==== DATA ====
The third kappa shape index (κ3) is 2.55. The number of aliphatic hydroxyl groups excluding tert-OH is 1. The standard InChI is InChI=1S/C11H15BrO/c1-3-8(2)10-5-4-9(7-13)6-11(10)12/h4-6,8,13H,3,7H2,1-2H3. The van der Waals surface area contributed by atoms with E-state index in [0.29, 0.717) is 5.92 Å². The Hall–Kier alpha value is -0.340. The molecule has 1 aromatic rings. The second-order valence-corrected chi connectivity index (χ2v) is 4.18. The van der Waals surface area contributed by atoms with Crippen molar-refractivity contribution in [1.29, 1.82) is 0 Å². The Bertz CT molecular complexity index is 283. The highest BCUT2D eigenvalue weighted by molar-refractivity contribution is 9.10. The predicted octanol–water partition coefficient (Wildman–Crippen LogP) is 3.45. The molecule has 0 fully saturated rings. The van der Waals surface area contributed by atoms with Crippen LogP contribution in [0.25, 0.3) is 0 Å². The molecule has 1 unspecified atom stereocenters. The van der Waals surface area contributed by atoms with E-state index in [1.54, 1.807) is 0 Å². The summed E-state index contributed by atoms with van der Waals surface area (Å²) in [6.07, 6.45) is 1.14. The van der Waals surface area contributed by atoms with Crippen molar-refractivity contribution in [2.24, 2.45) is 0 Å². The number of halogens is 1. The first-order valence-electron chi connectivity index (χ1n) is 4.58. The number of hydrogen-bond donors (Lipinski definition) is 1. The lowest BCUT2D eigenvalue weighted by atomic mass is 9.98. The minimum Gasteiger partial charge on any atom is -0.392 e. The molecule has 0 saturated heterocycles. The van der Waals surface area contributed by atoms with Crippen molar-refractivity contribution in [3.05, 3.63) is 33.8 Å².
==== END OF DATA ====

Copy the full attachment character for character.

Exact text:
The third kappa shape index (κ3) is 2.55. The number of aliphatic hydroxyl groups excluding tert-OH is 1. The standard InChI is InChI=1S/C11H15BrO/c1-3-8(2)10-5-4-9(7-13)6-11(10)12/h4-6,8,13H,3,7H2,1-2H3. The van der Waals surface area contributed by atoms with E-state index in [0.29, 0.717) is 5.92 Å². The Hall–Kier alpha value is -0.340. The molecule has 1 aromatic rings. The second-order valence-corrected chi connectivity index (χ2v) is 4.18. The van der Waals surface area contributed by atoms with Crippen molar-refractivity contribution in [1.29, 1.82) is 0 Å². The Bertz CT molecular complexity index is 283. The highest BCUT2D eigenvalue weighted by molar-refractivity contribution is 9.10. The predicted octanol–water partition coefficient (Wildman–Crippen LogP) is 3.45. The molecule has 0 fully saturated rings. The van der Waals surface area contributed by atoms with Crippen LogP contribution in [0.25, 0.3) is 0 Å². The molecule has 1 unspecified atom stereocenters. The van der Waals surface area contributed by atoms with E-state index in [1.54, 1.807) is 0 Å². The summed E-state index contributed by atoms with van der Waals surface area (Å²) in [6.07, 6.45) is 1.14. The van der Waals surface area contributed by atoms with Crippen molar-refractivity contribution in [2.24, 2.45) is 0 Å². The number of halogens is 1. The first-order valence-electron chi connectivity index (χ1n) is 4.58. The number of hydrogen-bond donors (Lipinski definition) is 1. The lowest BCUT2D eigenvalue weighted by atomic mass is 9.98. The minimum Gasteiger partial charge on any atom is -0.392 e. The molecule has 0 saturated heterocycles. The van der Waals surface area contributed by atoms with Crippen molar-refractivity contribution in [3.05, 3.63) is 33.8 Å².